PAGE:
Three sets of experiments were conducted to explore the increase in recovery of Campylobacter from broiler carcasses after defeathering. In the first set of experiments, live broilers obtained from
a commercial processor were transported to a pilot plant, and breast skin was sampled by a sponge wipe method before and after defeathering. One of 120 broiler breast skin samples was positive for Campylobacter
before defeathering, and 95 of 120 were positive after defeathering. In the second set of experiments, Campylobacter-free flocks were identified, subjected to feed withdrawal, and transported to
the pilot plant. Carcasses were intracloacally inoculated with Campylobacter (107 CFU) just prior to entering the scald tank. Breast skin sponge samples were negative for Campylobacter
before carcasses entered the picker (0 of 120 samples). After defeathering, 69 of 120 samples were positive for Campylobacter, with an average of log10 2.7 CFU per sample (approximately
30 cm2). The third set of experiments was conducted using Campylobacter-positive broilers obtained at a commercial processing plant and transported live to the pilot plant. Just prior to scalding,
the cloacae were plugged with tampons and sutured shut on half of the carcasses. Plugged carcasses were scalded, and breast skin samples taken before and after defeathering were compared with those collected
from control broilers from the same flock. Prior to defeathering, 1 of 120 breast skin sponge samples were positive for the control carcasses, and 0 of 120 were positive for the plugged carcasses. After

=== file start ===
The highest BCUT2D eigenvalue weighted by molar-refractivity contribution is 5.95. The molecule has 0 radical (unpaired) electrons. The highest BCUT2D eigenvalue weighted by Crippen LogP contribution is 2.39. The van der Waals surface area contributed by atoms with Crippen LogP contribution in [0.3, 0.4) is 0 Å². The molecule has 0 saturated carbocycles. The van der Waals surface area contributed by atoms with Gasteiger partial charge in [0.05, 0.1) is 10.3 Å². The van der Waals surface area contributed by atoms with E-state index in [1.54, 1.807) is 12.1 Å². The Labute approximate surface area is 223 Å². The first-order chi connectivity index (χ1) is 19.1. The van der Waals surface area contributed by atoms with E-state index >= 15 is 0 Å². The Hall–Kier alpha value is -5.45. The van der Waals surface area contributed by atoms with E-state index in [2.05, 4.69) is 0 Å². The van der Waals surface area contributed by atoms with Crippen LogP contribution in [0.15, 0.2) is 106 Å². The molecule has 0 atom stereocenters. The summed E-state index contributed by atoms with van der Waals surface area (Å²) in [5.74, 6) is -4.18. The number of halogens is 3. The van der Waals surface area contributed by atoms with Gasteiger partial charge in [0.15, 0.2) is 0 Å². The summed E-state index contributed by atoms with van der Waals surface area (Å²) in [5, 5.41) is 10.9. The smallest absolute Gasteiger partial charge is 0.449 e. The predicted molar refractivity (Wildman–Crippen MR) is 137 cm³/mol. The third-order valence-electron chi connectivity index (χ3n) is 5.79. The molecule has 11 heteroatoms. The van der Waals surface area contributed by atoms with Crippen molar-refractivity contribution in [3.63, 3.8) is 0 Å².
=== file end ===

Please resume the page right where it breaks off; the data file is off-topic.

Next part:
passing through the picker, 120 of 120 control carcasses had positive breast skin sponge samples, with an average of log10 4.2 CFU per sample (approximately 30 cm2). Only 13 of 120
plugged carcasses had detectable numbers of Campylobacter on the breast skin sponge, with an average of log10 2.5 CFU per sample. These data indicate that an increase in the recovery of
Campylobacter after defeathering can be related to the escape of contaminated feces from the cloaca during defeathering.
Document Type: Research Article
USDA-ARS–Poultry Processing and Meat Quality Research Unit, Russell Research Center, Athens, Georgia 30604-5677, USA
Publication date: December 1, 2001
More about this publication?
IAFP Members with personal subscriptions to JFP Online: To access full-text JFP or JMFT articles, you must sign-in in the upper-right corner using your Ingenta sign-in details (your IAFP Member Login does not apply to this website). The Journal of Food Protection (JFP) is a refereed monthly publication. Each issue contains scientific research and authoritative review articles reporting on a variety of topics in food science pertaining to food safety and quality. The Journal is internationally recognized as the leading publication in the field of food microbiology with a readership exceeding 11,000 scientists from 70 countries. The Journal of Food Protection is indexed in Index Medicus, Current Contents, BIOSIS, PubMed, Medline, and many others.
Print and online subscriptions are available to IAFP Members and institutional subscribers. IAFP Members with a subscription to JFP Online will have access to all available JFP and JMFT content. Online visitors who are not IAFP Members or journal subscribers will be charged on a pay-per-view basis. Membership and subscription information is available at www.foodprotection.org.